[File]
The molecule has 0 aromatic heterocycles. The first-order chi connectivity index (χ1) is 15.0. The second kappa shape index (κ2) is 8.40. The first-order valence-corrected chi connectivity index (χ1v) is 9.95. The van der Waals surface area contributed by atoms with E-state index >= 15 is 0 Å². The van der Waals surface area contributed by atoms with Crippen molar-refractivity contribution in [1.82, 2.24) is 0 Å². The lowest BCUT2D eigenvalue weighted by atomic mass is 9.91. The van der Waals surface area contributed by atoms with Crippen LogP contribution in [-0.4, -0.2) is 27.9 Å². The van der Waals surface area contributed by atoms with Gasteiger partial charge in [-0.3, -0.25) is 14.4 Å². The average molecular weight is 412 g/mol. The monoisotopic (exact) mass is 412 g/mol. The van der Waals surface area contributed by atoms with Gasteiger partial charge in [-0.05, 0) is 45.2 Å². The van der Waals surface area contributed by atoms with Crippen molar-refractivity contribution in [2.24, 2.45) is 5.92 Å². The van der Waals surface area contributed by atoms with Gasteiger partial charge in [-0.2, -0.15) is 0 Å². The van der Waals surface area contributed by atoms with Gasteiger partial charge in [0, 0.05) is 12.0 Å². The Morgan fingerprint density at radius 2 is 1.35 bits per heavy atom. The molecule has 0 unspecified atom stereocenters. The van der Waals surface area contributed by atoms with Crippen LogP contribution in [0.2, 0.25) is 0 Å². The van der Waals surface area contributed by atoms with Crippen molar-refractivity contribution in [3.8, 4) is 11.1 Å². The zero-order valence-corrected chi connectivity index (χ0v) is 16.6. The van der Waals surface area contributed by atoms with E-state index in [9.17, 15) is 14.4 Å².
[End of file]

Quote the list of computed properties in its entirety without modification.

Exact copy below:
The molecule has 0 aromatic heterocycles. The first-order chi connectivity index (χ1) is 15.0. The second kappa shape index (κ2) is 8.40. The first-order valence-corrected chi connectivity index (χ1v) is 9.95. The van der Waals surface area contributed by atoms with E-state index >= 15 is 0 Å². The van der Waals surface area contributed by atoms with Crippen molar-refractivity contribution in [1.82, 2.24) is 0 Å². The lowest BCUT2D eigenvalue weighted by atomic mass is 9.91. The van der Waals surface area contributed by atoms with Crippen LogP contribution in [-0.4, -0.2) is 27.9 Å². The van der Waals surface area contributed by atoms with Gasteiger partial charge in [-0.3, -0.25) is 14.4 Å². The average molecular weight is 412 g/mol. The monoisotopic (exact) mass is 412 g/mol. The van der Waals surface area contributed by atoms with Gasteiger partial charge in [-0.05, 0) is 45.2 Å². The van der Waals surface area contributed by atoms with Crippen molar-refractivity contribution in [2.24, 2.45) is 5.92 Å². The van der Waals surface area contributed by atoms with Gasteiger partial charge in [-0.2, -0.15) is 0 Å². The van der Waals surface area contributed by atoms with Gasteiger partial charge in [0, 0.05) is 12.0 Å². The Morgan fingerprint density at radius 2 is 1.35 bits per heavy atom. The molecule has 0 unspecified atom stereocenters. The van der Waals surface area contributed by atoms with Crippen LogP contribution in [0.2, 0.25) is 0 Å². The van der Waals surface area contributed by atoms with Crippen molar-refractivity contribution in [3.8, 4) is 11.1 Å². The zero-order valence-corrected chi connectivity index (χ0v) is 16.6. The van der Waals surface area contributed by atoms with E-state index in [9.17, 15) is 14.4 Å².